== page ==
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March 1, 2013     Heritage Florida Jewish News
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March 1, 2013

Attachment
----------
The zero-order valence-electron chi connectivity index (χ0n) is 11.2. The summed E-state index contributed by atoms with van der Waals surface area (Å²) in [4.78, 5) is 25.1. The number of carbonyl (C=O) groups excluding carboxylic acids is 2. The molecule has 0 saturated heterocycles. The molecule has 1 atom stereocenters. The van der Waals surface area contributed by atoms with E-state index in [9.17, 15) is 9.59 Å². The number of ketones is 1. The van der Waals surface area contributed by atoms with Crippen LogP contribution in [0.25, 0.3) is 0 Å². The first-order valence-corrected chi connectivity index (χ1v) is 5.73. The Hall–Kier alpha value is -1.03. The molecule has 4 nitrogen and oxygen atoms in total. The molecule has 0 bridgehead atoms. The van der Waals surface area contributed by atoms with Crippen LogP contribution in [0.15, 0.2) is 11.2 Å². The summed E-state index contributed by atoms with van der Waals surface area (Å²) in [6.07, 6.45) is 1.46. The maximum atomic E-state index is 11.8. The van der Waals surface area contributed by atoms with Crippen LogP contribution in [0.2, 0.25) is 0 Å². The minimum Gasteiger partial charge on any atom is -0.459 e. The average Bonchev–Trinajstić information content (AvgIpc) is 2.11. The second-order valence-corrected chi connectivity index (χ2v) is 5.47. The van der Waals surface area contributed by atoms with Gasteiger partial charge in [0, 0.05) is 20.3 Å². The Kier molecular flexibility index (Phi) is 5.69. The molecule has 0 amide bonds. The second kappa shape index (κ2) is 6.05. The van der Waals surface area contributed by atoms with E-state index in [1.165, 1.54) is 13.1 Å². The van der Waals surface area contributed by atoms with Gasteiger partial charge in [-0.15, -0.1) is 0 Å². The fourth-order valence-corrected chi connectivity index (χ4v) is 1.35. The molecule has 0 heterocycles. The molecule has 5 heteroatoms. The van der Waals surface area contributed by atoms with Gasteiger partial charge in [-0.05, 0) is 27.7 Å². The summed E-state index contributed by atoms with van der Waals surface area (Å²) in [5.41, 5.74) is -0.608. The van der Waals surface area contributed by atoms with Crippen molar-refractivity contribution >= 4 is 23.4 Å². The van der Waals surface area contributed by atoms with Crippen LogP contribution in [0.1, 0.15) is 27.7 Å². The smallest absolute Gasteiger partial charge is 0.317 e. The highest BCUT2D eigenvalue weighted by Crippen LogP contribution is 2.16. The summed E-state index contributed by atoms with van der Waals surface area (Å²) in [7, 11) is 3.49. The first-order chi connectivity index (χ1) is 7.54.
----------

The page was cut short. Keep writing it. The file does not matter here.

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FLORIDA JE ISH WS Editorials ................................ 4A Op-Ed ..................................... 5A Calendar ................................. 6A Synagogue Directory ............... 7A B'nai Mitzvah .......................... 8A Scene Around ......................... 9A Classified ................................ 2B Kobi Gideon/GPO/FLAS H90/JTA Israeli Prime Minister Benjamin Netanyahu visiting soldiers in the Golan Heights near the Israeli-Syrian border, Jan. 13. As Syrian regime teeters, Israel prepares for security threats after Assad By Ben Sales other borders occasionally have exploded 70,000 lives, according to U.N. officials, KATZRIN, Israel (JTA)--For nearly 40 years, Israel's border with Syria has been, perhaps improbably, its quietest. The two countries technically have been in a state of war since the cease-fire that ended the 1973 Yom Kippur War. But over the past four decades, while Israel's with missile salvos, intifadas, shooting incidents and cross-border terrorist at- tacks, the Syrian frontier on the Golan Heights has stayed largely peaceful. With Syria now entering a critical phase in its bloody, two-year civil war, however, the years of quiet may end. The Syrian fighting has claimed an estimated and recently spread to Damascus, Syria's capital city. Analysts warn that the regime of President Bashar Assad could collapse in a matter of months or even weeks. In its place may come Islamist terrorist Threats on page 19A Hillel at Florida State University builds its new home On Feb. 3, more than 100 of Florida State University students, community lead- ers, and alumni gathered at Hillel at FSU's AI Block Jewish Student Center in Tallahassee for a monthly bagel brunch. However, this bagel brunch differed from all others held during the past 30 years at Hillel at FSU. This brunch celebrated the groundbreak- ing of an all-new student life building. There has been a Jewish student group at FSU since the 1940s. In the 1960s, the - e'-I r r-, .  it , --- , , - . SZ student group developed into a group called Hiilel and af- filiated with the national organization. In the 1980s, supported by faculty, local businessmen and the B'nai Brith organization, Hillel at FSU moved into a brick home at the corner of Pensacola and Woodward Streets. Here students celebrated holidays, studied Torah with rabbis, undertook mitzvot, and engaged the ever-growing Jewish student population. In 1982, Al Block, a Tallahas- see philanthropist, stepped forward and paid off the mortgage. Now, the Al Block Jewish Student Center at Hillel at FSU is one of more than 200 similar foundations on college campus across the globe. Hillel's mission is "to enrich the lives of Jewish undergraduate and graduate students so that they may enrich the Jewish people and the world." This coming Fall, FSU Hillel will move into its new center for Jewish student life. Former student board members--now with Hiilel- participating grandchildren of their own--alumni, com- munity members, former staff and current students say they will miss the memories of the old building. However, they fully welcome the opportuni- ties and excitement that a sig- nificantly larger student life center offers. Matthew Poser, The new building scheduled to be ready for Fall 2013. Students and community members gather to celebrate. current FSU student and Hil- lel Leadership Board director said, "Hillel is a place where I know I can come weekly for a Jewish program or just to hang with friends. Our new building will celebrate and signify what it means to be a Jewish college student today." The new Jewish student life center doubles the former space to nearly 6,000 square feet and encompasses two-floors. A fo- cal point of the new center is the first floor studentloungewhere, just as in the current building, impromptu gatherings, study sessions, small group meet- ings and evening activities take place. This is flanked by HUlel on page 19A Israeli films fall short again LOS ANGELES (JTA)--Two Israeli documentaries in conten- tion for the Oscar for best docu- mentary failed to bring Israel its first coveted golden statue. "The Gatekeepers" and "5 Broken Cameras" lost out to the Swedish-British pro- duction "Searching for Sugar Man" on Sunday night when the Academy Awards were handed out in Los Angeles. Directed by Dror Moreh, "The Gatekeepers" features a series of interviews with six former leaders of Israel's Shin Bet security service arguing that Israeli policy in the Palestinian territories is ultimately futile and self- defeating. They say that Israel must try to negotiate with the Palestinians and find a path to a peace settlement--even if it means negotiating with terrorist groups. "5 Broken Cameras," which was co-directed by Palestin- Jan Emad Burnat and Israeli Guy Davidi, tells the story of a Palestinian village resisting the encroachment of a nearby Israeli settlement. A Palestinian farmer from the village of Birin, Burnat began collecting the footage that would become the film in 2005 following the birth of his fourth son, Gibreel. At about that time, the nearby settlement ofModi'in Illitwas established, and Burnat found himself chronicling the skir- mishes between the villagers protesting the settlement's blocking of land access and the Israeli soldiers brought in to protect it. With financial help from Davidi and the Is- raeli government's film fund, Burnat turned his raw footage into a documentary. No Israeli film has ever won an Academy Award, though several films by the American- born director Joseph Cedar have been nominated in the Best Foreign Language Film category. Israel's nominee, "Fill the Void," was eliminated this year in the first cut. Daniel Day-Lewis became the first actor to win three Oscars for best actor with his performance as Abraham Lincoln in "Lincoln," a film that had been an early front- runner in the Oscar race but lost out to "Argo" for best film. Day-Lewis is the son of Jew- ish actress Jill Balcon, whose parents immigrated to Britain from Latvia and Poland. "Lincoln" director Steven Spielberg and screenwriter Tony Kushner went home empty handed. "Argo" chronicles the res- cue of six American hos- tages during the Iranian Revolution. Grant Heslov, the picture's co-producer with George Clooney and star Ben Affleck, accepted the golden statuette and film editor Wil- liam Goldenberg did likewise in his category. On Oscar night, in the absence of Billy Crystal and other Jewishly attuned hosts of previous years, first-time master of ceremonies Seth MacFarlane stayed away from the typical Jewish Hollywood jokes during the introduc- tory monologue. But in the second part of the evening, Ted, the X-rated stuffed teddy bear of the same titled movie, "revealed" in a skit that his birth name was Theodore Shapiro and he actually was born Jewish, which he figured would assure his acceptance into Hollywood's ranks. MacFarlane followed up later with a joke about Hit- ler. and shtick involving the von Trapp family of "Sound of Music" fame and a black- uniformed SS man. Meanwhile, Barbra Strei- sand delivered a soulful rendi- tion of "The Way We Were" in a tribute to the late composer Marvin Hamlisch. Heritage launches new website and Facebook page The Heritage Jewish Nmvs has just launched a new websit fatured at www.heritagefl.com. It has also designed d Florida Jewish rlll!!!!J!n!!!!l!llll